This page contains a set of jupyter scala notebooks for the undergraduate course Principles of Programming Languages course (CSCI 3155) at the University of Colorado Boulder.
If you are teaching a similar course at a university, and would like access to problem sets that go with these notes, email Sriram for access.
Principles of programming language is a core course in the CS curriculum at CU Boulder that focuses on the following topics:
Students use the notes from this page as their official textbook. Additionally, we have:
You can interact with the material locally on your computer by fist installing jupyter notebooks with scala kernel. Alternatively, we have links to notebooks hosted on the google colaboratory below.
We have provided links to notebooks on the google drive below.
You can open them by clicking on the google drive link. Choose “google colab” as the application for opening the
If you are facing technical challenges, please let Sriram know.
Please install jupyter using a standard python package repository such as anaconda or pip. For running jupyter notebooks with scala, you will need to install the Almond kernel for scala. It works well with Java 1.8 and 1.11 (the stable versions for the JDK). However, we have made it work for other Java versions with careful choice of the almond kernel, sbt and scala versions. Once jupyter notebooks with almond kernel for scala is installed on your local machine, just check out the notebooks from our github repository and view them.
Here are links to the notes roughly in the order we cover them. They will open on google colab: you will need a google account to view them. See the github repository for alternatives.
|Chapter||Description (Google Colab Link)|
|1||Basic Introduction to the Scala Language|
|2||Constructing Programs: A Brief Primer|
|4||Inductive Definitions and Inductively Defined Structures|
|5||Operations on Inductively Defined Structures|
|6||A Brief Introduction to Parsing|
|7||Functors in Scala: Map, Filter and Fold|
|8||Big Step Operational Semantics : Introduction|
|9||Lettuce: A toy language with let-bindings|
|10||Lettuce: Scopes and Environments|
|11||Function Calls and Closures in Lettuce|
|12||Recursion in Lettuce: Y-Combinators and Circular Scopes|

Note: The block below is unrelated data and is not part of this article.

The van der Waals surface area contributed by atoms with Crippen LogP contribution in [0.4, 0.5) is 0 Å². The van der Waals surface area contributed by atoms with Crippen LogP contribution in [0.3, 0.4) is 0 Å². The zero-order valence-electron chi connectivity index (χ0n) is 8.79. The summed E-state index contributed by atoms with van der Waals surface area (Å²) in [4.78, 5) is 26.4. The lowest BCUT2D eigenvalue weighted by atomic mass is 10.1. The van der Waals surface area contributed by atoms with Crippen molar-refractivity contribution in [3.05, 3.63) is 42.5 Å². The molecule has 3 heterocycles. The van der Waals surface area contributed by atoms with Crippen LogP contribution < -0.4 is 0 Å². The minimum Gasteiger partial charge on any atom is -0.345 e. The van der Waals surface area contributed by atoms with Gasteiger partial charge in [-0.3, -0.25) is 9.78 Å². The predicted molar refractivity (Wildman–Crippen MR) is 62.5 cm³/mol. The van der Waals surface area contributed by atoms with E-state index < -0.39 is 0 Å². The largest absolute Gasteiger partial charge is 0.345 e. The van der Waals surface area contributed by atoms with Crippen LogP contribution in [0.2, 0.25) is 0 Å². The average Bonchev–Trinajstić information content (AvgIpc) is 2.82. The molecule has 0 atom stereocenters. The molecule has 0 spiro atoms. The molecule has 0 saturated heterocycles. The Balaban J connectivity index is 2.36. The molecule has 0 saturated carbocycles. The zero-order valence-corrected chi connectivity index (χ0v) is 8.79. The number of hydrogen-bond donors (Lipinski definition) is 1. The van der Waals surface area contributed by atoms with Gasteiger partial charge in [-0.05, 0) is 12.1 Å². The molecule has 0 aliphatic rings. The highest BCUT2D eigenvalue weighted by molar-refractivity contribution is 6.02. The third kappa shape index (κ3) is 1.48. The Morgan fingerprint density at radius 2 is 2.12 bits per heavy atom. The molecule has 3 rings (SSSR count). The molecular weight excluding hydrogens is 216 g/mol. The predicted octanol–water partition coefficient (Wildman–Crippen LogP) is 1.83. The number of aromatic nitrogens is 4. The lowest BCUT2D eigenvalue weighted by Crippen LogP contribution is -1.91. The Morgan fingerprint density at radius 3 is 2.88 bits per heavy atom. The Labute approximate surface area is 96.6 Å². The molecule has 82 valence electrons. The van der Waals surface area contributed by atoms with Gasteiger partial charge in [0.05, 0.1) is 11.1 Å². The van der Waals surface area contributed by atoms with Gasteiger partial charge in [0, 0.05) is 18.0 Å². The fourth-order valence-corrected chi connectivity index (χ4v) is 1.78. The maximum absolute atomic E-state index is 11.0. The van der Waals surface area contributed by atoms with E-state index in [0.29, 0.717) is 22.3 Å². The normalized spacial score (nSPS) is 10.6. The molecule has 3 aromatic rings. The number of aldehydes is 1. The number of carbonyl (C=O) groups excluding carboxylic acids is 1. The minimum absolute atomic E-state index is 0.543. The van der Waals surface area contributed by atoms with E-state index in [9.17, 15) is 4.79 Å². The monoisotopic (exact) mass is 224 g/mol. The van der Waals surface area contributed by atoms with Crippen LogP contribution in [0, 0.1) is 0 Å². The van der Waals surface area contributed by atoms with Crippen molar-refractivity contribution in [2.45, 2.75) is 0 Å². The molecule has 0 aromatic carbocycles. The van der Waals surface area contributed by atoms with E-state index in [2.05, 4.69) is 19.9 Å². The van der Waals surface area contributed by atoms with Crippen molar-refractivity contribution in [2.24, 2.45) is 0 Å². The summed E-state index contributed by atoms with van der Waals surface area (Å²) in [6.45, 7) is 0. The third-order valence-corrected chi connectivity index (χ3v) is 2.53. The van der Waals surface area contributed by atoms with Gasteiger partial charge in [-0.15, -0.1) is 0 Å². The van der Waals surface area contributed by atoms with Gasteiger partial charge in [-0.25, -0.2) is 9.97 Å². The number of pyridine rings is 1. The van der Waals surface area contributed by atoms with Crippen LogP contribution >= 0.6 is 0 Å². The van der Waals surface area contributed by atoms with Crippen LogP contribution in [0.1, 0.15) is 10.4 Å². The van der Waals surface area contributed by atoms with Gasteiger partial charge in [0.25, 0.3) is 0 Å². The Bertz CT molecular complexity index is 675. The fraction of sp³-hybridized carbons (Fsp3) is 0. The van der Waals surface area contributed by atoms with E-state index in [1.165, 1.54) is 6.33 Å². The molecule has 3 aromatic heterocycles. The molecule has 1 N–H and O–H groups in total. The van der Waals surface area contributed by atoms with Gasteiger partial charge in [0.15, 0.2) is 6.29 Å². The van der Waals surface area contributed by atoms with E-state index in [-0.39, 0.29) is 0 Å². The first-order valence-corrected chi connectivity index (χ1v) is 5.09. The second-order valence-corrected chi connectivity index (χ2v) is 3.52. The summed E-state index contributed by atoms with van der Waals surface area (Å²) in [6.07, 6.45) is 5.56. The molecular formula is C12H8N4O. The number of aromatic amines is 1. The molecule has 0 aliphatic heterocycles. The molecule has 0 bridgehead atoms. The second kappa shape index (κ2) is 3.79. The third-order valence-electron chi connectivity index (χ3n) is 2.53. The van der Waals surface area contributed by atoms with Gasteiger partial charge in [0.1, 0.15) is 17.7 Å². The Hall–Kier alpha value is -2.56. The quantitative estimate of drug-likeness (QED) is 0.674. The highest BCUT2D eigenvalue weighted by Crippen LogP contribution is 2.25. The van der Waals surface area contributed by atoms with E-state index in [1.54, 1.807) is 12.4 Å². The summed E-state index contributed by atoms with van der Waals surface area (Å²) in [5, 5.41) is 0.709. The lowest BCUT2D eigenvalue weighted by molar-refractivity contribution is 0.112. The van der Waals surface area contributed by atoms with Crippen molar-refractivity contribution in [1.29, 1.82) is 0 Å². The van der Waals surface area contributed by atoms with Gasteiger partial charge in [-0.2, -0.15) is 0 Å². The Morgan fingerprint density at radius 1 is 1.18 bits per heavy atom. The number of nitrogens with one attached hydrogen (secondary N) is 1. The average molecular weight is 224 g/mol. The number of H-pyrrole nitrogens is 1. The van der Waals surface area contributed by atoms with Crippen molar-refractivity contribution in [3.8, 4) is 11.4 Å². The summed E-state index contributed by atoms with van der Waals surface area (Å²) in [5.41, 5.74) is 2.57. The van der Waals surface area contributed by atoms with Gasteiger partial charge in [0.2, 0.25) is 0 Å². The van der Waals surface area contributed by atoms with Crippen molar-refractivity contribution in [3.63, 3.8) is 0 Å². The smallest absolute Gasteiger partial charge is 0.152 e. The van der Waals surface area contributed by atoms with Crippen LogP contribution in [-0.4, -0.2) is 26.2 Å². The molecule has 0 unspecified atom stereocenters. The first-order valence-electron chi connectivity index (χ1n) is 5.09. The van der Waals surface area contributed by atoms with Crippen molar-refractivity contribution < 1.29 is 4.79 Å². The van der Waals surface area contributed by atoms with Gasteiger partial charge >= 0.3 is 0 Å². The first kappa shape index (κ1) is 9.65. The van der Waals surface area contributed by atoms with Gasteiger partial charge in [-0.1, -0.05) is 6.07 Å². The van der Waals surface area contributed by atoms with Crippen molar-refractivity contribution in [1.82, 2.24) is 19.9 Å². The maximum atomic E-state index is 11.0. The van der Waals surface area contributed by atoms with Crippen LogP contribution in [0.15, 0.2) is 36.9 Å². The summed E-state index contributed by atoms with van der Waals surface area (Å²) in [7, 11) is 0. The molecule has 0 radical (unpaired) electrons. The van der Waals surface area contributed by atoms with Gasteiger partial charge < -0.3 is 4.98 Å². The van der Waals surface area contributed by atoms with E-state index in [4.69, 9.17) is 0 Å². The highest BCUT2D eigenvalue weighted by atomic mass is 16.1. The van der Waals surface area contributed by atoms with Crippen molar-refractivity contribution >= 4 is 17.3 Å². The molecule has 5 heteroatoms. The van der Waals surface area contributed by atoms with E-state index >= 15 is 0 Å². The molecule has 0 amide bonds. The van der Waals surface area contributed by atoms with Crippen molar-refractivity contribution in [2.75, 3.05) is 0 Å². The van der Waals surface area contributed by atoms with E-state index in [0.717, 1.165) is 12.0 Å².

|13||References, Mutable Vars and Side Effects|
|15||Calling Conventions: Call by Value vs. Reference|
|16||Garbage Collection: Basic Concepts|
|17||Continuation Passing Style (CPS): Converting to Tail Recursion|
|19||Types and Type Checking|
|20||Type Inference: Basic Idea|
|21||Type Inference: Unification and Constraint Solving|
|22||Introduction to Object Oriented Concepts (in Scala)|
|23||Traits, Type Parameters, Generics and Type Constraints|
|24||Subtyping and Variance Annotations|
|25||Lazy Evaluation, Streams, Iterators and Comprehensions|
I have also a scala implementation of the Lettuce programming language interpreter with a visualization that shows how the interpreter works. It shows the various steps of the interpreter, the corresponding environment and illustrates how function calls work.
Click here for the git repository and instructions to run.
The notebooks form the official “textbook” for this class. Sriram Sankaranarayanan is the author of these notebooks, and takes full responsibility/blame for their contents. The original goal of these notes was to translate the wonderful book: Essentials of Programming Languages by Daniel P. Friedman and Mitchell Wand into the Scala language used in our class as lecture notes. However, the notes have since diverged significantly from Friedman and Wand’s textbook. Nevertheless, the reader interested in studying this subject further is asked to consult the textbook above since the notes themselves lack important bibliographic references and an adequate coverage of the more advanced topics.
Spencer Wilson contributed comments/critique and many of the in-class notebooks that gave Sriram the idea for using Jupyter notebooks.
This course teaches material similar to the principles of PL course designed by Prof. Bor-Yuh Evan Chang, but following a different pedagogical style. Sriram is thankful to Prof. Chang for designing this class in the first place. These lecture notes were inspired by Prof. Chang’s own notes.
The notebooks have evolved thanks to comments by current and past TAs including Albert Dayn, David Moon, Kyle Headley, Jack Martin, Monal Narasimhamurthy, and Rohit Mehra. Many students contributed typo fixes and suggestions.